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Hugging Your Children Can Bring Them Lifelong Benefits

Mark Andrew

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When a baby is born, one of the first things that medical professionals do is to let the mother hold the child. That first skin-to-skin contact is crucial, which the World Health Organization labels as “life-saving,” allows the newborn to benefit not only from the mother’s warmth but also her protective bacteria.

That precious moment, according to experts, is just the start of it and many studies have proven that expressing physical affection brings lifelong advantages for the child.

US-based non-profit Child Trends tells us that “higher self-esteem, better parent-child communication, and fewer psychological and behavior problems have been linked to warmth and affection between parent and child.”

The research group further reported that 90% of parents with children 3 years old and younger said they hugged their children everyday. However, the number significantly dropped once the child reaches 10 to 12 years as 74% of mothers and 50% of fathers only hugged their kids.

Meanwhile, author and coach Christopher Bergland explained in Psychology Today:

“Scientific studies are always a helpful reaffirmation of how important it is to practice loving-kindness and ‘shower the people you love with love.’”

Hugging helps a child deal with stress.

As many parents would attest, a child’s embrace after a tiring day at work can lessen feelings of exhaustion. Apparently, that’s also how children feel.

A 2013 study by the University of California, Los Angeles confirms:

“Parental warmth and affection protect one against the harmful effects of toxic childhood stress.”

Hugging a child during playtime makes them feel loved.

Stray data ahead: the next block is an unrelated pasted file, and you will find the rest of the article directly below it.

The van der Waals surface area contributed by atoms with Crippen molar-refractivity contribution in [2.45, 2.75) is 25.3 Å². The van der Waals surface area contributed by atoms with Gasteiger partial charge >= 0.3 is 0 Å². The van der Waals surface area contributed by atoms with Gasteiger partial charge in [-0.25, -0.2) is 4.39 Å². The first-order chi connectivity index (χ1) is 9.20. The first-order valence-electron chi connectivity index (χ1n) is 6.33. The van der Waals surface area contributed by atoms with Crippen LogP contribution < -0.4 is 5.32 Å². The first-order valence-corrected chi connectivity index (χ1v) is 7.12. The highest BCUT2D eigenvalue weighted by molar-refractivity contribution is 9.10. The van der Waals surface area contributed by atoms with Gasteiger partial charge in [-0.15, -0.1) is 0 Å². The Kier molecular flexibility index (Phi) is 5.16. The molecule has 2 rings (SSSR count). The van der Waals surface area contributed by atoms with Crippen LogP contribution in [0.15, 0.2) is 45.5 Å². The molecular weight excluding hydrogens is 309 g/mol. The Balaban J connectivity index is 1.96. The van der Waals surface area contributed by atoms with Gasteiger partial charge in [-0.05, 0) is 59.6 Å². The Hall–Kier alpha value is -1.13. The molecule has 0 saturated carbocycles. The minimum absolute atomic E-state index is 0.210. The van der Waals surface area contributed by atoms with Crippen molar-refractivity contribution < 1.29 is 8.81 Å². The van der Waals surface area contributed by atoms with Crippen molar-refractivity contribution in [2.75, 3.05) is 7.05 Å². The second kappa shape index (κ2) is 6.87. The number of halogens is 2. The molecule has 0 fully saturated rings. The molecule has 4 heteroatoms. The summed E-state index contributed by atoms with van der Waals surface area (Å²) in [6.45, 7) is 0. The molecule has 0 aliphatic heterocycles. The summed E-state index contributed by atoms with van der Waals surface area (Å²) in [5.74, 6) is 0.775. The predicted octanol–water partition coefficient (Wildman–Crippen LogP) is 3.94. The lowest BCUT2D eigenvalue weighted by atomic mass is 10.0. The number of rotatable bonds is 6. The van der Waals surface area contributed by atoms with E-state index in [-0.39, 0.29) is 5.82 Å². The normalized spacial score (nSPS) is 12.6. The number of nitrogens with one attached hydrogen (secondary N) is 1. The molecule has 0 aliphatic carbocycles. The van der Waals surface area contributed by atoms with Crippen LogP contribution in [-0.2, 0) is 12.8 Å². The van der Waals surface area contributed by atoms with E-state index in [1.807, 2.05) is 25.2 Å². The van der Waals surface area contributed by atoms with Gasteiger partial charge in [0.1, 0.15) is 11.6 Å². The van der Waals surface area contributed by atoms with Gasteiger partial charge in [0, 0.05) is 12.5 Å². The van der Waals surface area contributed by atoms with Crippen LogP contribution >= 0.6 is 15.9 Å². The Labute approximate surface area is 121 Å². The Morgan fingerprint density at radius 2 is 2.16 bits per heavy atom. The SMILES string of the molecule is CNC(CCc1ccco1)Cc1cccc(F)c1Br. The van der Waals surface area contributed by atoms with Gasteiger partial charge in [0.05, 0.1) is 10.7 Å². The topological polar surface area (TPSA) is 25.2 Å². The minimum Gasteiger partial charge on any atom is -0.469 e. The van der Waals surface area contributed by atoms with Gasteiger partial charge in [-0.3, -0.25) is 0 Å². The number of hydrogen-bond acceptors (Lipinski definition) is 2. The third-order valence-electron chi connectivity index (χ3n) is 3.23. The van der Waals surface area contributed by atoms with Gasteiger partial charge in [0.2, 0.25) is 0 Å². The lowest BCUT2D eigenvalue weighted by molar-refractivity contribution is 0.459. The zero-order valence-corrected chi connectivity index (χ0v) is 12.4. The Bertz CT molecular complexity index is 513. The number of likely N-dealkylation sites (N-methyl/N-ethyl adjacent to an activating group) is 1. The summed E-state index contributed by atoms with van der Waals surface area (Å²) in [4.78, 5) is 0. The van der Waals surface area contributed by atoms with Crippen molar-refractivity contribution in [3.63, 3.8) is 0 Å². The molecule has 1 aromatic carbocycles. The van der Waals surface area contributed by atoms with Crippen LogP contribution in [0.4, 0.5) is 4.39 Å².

In 2013, a study from the University of Missouri-Columbia followed mom-and-child pairs during playtime and discovered that mothers who expressed greater affection and used more positive reinforcement had closer relationships with their children.

In comparison, “children whose parents spent too much time directing play showed ‘more negative feelings’ towards their mothers,” according to Deseret News.

As lead author Jean Ispa shared:

“We know that children, regardless of culture, need to feel loved.

“Children take in the meaning of what their mothers are trying to do, so if a mom is being very directive and is generally a very warm person, I think the child feels, ‘My mom is doing this because she cares about me, and she’s trying to do the best for me.’

Lastly, hugging helps children grow into mentally stable adults.

Over 600 adults participated in a survey conducted by researchers from the University of Notre Dame and the findings are undeniable – the benefits of hugging goes beyond the childhood years.

Writer Sandi Schwartz pointed out:

“The adults who reported receiving more affection in childhood displayed less depression and anxiety and were more compassionate overall.


“Those who reported less affection struggled with mental health, tended to be more upset in social situations, and were less able to relate to other people’s perspectives.”

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